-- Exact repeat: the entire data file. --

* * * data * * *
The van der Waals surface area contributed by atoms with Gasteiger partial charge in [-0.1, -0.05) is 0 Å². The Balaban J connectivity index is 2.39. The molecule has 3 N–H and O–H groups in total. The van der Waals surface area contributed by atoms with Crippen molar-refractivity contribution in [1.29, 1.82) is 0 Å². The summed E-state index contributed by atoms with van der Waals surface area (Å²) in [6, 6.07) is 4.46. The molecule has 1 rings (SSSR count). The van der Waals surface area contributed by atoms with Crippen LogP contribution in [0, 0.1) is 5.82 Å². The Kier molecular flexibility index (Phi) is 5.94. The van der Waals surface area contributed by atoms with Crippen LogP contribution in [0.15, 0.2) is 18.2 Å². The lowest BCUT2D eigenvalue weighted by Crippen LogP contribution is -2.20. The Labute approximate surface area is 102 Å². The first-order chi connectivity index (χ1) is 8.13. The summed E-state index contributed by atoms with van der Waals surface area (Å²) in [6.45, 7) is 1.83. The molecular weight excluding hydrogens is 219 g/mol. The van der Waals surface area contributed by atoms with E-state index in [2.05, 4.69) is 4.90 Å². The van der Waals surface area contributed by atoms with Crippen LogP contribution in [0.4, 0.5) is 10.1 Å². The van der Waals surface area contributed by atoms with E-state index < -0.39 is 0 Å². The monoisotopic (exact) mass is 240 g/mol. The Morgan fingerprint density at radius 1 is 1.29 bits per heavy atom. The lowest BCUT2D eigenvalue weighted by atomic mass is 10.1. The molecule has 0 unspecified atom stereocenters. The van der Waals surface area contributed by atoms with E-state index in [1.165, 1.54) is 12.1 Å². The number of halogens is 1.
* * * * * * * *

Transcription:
The van der Waals surface area contributed by atoms with Gasteiger partial charge in [-0.1, -0.05) is 0 Å². The Balaban J connectivity index is 2.39. The molecule has 3 N–H and O–H groups in total. The van der Waals surface area contributed by atoms with Crippen molar-refractivity contribution in [1.29, 1.82) is 0 Å². The summed E-state index contributed by atoms with van der Waals surface area (Å²) in [6, 6.07) is 4.46. The molecule has 1 rings (SSSR count). The van der Waals surface area contributed by atoms with Crippen LogP contribution in [0, 0.1) is 5.82 Å². The Kier molecular flexibility index (Phi) is 5.94. The van der Waals surface area contributed by atoms with Crippen LogP contribution in [0.15, 0.2) is 18.2 Å². The lowest BCUT2D eigenvalue weighted by Crippen LogP contribution is -2.20. The Labute approximate surface area is 102 Å². The first-order chi connectivity index (χ1) is 8.13. The summed E-state index contributed by atoms with van der Waals surface area (Å²) in [6.45, 7) is 1.83. The molecular weight excluding hydrogens is 219 g/mol. The van der Waals surface area contributed by atoms with E-state index in [2.05, 4.69) is 4.90 Å². The van der Waals surface area contributed by atoms with Crippen LogP contribution in [0.4, 0.5) is 10.1 Å². The van der Waals surface area contributed by atoms with E-state index < -0.39 is 0 Å². The monoisotopic (exact) mass is 240 g/mol. The Morgan fingerprint density at radius 1 is 1.29 bits per heavy atom. The lowest BCUT2D eigenvalue weighted by atomic mass is 10.1. The molecule has 0 unspecified atom stereocenters. The van der Waals surface area contributed by atoms with E-state index in [1.165, 1.54) is 12.1 Å². The number of halogens is 1.